Douglas Natelson said...

Hi David, thanks for your comment. I had a similar experience in the sense of repeated submissions to the regular program, but during that time I was asked for a couple of other programs. I'm not trying to call out anyone, and maybe my perceptions are off, but my data set is pretty large at this point, and it's a noticeable effect - assuming it's real, I wonder what the reasons are behind it.

Jason, I agree. I always try to encourage young faculty especially to see how these things really work. Regarding NSF, the location is fine. The metro station across the street seems quite new, so there is still a lot of building going on around the area. There were several nearby hotels (none particularly cheap, but that was true in Ballston, too), and an ok selection of restaurants. Given the NSF security, it's simpler to eat at their cafeteria/food court for lunch, which is fine if not exciting.

DanM said...

Hey Doug, I'm headed to an NSF panel on Monday, so your comments are very timely. We'll see if the restaurant scene stands up to scrutiny.

Peter Armitage said...

My observation about the distribution in universities matches Doug's. Personally, I am asked to 2-3 times PER YEAR to serve on panels. This may be because I'm reasonably close by. Its impossible for me to serve at that rate and so I decline some, which the PMs seem to understand.

Douglas Natelson said...

DanM, I liked the Thai place near the Marriott Residence Inn. Peter, I think there is also a feedback loop at work - if you acquire the reputation for being a reasonable person who does these things competently, you get asked to do these things.

Sylow said...

I think if the junior scientists showed up to the panels, they would be terrified and would start to consider quitting research seriously. Overall success rate at NSF is hovering around %6 and the average grant is 100K per year. The latter also partly explains why not a whole lot of the bigshots are on the radar. Is it really worth it at the end of the day?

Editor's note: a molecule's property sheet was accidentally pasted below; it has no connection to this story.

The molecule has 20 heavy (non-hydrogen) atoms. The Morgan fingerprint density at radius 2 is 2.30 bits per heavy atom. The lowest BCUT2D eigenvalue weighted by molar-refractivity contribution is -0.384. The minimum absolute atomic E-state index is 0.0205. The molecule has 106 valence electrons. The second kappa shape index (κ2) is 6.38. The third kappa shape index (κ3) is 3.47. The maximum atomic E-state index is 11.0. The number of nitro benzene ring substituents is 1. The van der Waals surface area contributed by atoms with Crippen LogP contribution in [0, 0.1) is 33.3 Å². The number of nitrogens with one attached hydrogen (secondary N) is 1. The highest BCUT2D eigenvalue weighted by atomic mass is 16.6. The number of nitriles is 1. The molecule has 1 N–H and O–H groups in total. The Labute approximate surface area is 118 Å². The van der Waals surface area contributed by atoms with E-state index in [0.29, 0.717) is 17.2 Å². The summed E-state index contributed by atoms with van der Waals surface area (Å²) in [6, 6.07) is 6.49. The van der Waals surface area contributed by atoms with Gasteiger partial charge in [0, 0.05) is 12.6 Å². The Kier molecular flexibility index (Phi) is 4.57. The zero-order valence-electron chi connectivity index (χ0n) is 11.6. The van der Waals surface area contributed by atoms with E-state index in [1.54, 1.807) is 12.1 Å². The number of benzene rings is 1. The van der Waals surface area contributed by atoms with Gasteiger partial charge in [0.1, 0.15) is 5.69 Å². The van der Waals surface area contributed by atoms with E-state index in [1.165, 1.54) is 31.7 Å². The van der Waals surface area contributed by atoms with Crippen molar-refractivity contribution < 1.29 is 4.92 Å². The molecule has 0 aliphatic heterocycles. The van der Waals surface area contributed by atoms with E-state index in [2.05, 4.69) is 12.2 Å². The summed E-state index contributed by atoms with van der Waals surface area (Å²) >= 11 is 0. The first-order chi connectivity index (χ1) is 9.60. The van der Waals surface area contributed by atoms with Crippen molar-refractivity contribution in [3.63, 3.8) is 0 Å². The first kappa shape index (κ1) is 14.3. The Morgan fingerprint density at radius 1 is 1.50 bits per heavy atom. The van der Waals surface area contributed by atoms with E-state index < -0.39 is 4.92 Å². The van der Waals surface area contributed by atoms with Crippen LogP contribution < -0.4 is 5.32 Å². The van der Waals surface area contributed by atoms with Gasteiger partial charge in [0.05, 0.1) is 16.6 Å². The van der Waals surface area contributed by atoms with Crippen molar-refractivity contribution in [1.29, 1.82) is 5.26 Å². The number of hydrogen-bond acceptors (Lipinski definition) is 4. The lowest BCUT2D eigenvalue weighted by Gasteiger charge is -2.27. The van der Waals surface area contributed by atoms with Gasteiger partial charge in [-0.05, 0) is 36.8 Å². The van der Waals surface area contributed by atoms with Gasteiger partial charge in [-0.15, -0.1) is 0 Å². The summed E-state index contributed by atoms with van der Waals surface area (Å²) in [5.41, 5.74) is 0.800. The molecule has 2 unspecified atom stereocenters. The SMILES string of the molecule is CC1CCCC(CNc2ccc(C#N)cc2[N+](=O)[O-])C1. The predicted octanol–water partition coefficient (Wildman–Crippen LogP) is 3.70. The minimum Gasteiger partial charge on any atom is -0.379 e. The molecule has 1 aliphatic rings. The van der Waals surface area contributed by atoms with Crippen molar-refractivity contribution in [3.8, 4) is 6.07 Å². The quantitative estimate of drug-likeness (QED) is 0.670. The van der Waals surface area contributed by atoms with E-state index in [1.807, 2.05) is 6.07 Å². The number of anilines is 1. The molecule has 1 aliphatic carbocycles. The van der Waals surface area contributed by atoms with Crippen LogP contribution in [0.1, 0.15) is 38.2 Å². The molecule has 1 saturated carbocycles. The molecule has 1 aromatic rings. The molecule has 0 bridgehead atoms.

Anonymous said...

I think the over-representation of ivy leagues isn't a good thing Doug. I'm not sure that it is a prerequisite for having higher quality science or proposals accepted for research. Also, if it were true that each panel always had ivy league representation on it, think of the exclusion of the rest of academia that would cause, just on a statistical basis. Last, being from Rice, you are the ivy league in the room. They don't need another when you're there ;).

But seriously, the panels should be a much broader, more diverse selection on people representing more of a cross-section of academic society that is in the US today, even small businesses, depending on the panel type (grants, SBIR, etc.).


Douglas Natelson said...

Anon, thanks for the kind words :-) I'm not advocating for overrepresentation of top programs at these things. It's just that they seem significantly underrepresented, given the fraction of funded proposals that they make up. Broad representation is a good thing in general, as it prevents things from getting stale or too faddish.

DanM said...

The mediterranean place across the street from the AMC movie theater is not bad. Pretty decent beer list.


Douglas Natelson said...

DanM - we actually had dinner together as a panel at that place. It was good, and I had some local beer I'd never seen before. So, how was the panel? Your impressions vs. mine? (PS - Astros!)

Anonymous said...

Jeffrey Hall left science 10 years ago but has now won the prize for his work on biological body clocks. His interview in 2008 below. When Jeff was informed about the prize he was 10 yrs retired. He has introduced the term AI ( Actual investigator or s)

Lines from the above web site of interest to all science academics.

You sound especially grumpy about scientific luminaries: why?

I can't help feel that some of these ‘stars’ have not really earned their status. I wonder whether certain such anointees are ‘famous because they're famous.’ So what? Here's what: they receive massive amounts of support for their research, absorbing funds that might be better used by others. As an example, one would-be star boasted to me that he'd never send a paper from his lab to anywhere but Nature, Cell, or Science. These submissions always get a foot in the door, at least. And they are nearly always published in one of those magazines — where, when you see something you know about, you realize that it's not always so great.

Celebrity ‘PI's,’ who are no longer Professors, have too much in the way of lavished resources — by which I mean too much money to do good work! They can and do hire very large numbers of workers, but it is at-best difficult closely to interact with and properly to supervise these bloated numbers of personnel. Such Actual Investigators (AIs) cannot easily gain their boss's attention; and the latter is unable to provide the required close, ongoing scrutiny of their research. There is huge pressure on the overworked, anxious AI to bring something ‘great’ to the boss, who wants everything to go to a vanity journal. One outcome of these antics is that some bizarre stuff is salted throughout this overly conspicuous subset of the literature.